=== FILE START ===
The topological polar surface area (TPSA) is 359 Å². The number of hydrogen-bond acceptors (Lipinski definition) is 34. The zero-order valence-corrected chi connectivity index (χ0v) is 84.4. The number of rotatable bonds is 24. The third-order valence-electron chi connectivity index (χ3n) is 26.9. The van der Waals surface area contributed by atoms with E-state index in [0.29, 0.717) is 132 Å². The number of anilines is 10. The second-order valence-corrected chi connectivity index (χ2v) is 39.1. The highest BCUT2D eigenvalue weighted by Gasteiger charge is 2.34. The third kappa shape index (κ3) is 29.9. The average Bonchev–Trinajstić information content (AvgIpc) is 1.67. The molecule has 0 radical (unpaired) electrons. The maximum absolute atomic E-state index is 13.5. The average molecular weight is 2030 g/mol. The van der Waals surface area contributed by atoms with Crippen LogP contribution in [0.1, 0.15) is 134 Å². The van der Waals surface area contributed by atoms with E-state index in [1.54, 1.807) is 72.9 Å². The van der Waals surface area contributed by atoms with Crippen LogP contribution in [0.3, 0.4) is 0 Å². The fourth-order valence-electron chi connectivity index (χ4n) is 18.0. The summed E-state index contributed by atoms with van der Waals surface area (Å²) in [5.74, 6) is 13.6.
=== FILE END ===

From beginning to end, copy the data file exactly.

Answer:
The topological polar surface area (TPSA) is 359 Å². The number of hydrogen-bond acceptors (Lipinski definition) is 34. The zero-order valence-corrected chi connectivity index (χ0v) is 84.4. The number of rotatable bonds is 24. The third-order valence-electron chi connectivity index (χ3n) is 26.9. The van der Waals surface area contributed by atoms with E-state index in [0.29, 0.717) is 132 Å². The number of anilines is 10. The second-order valence-corrected chi connectivity index (χ2v) is 39.1. The highest BCUT2D eigenvalue weighted by Gasteiger charge is 2.34. The third kappa shape index (κ3) is 29.9. The average Bonchev–Trinajstić information content (AvgIpc) is 1.67. The molecule has 0 radical (unpaired) electrons. The maximum absolute atomic E-state index is 13.5. The average molecular weight is 2030 g/mol. The van der Waals surface area contributed by atoms with Crippen LogP contribution in [0.1, 0.15) is 134 Å². The van der Waals surface area contributed by atoms with E-state index in [1.54, 1.807) is 72.9 Å². The van der Waals surface area contributed by atoms with Crippen LogP contribution in [0.3, 0.4) is 0 Å². The fourth-order valence-electron chi connectivity index (χ4n) is 18.0. The summed E-state index contributed by atoms with van der Waals surface area (Å²) in [5.74, 6) is 13.6.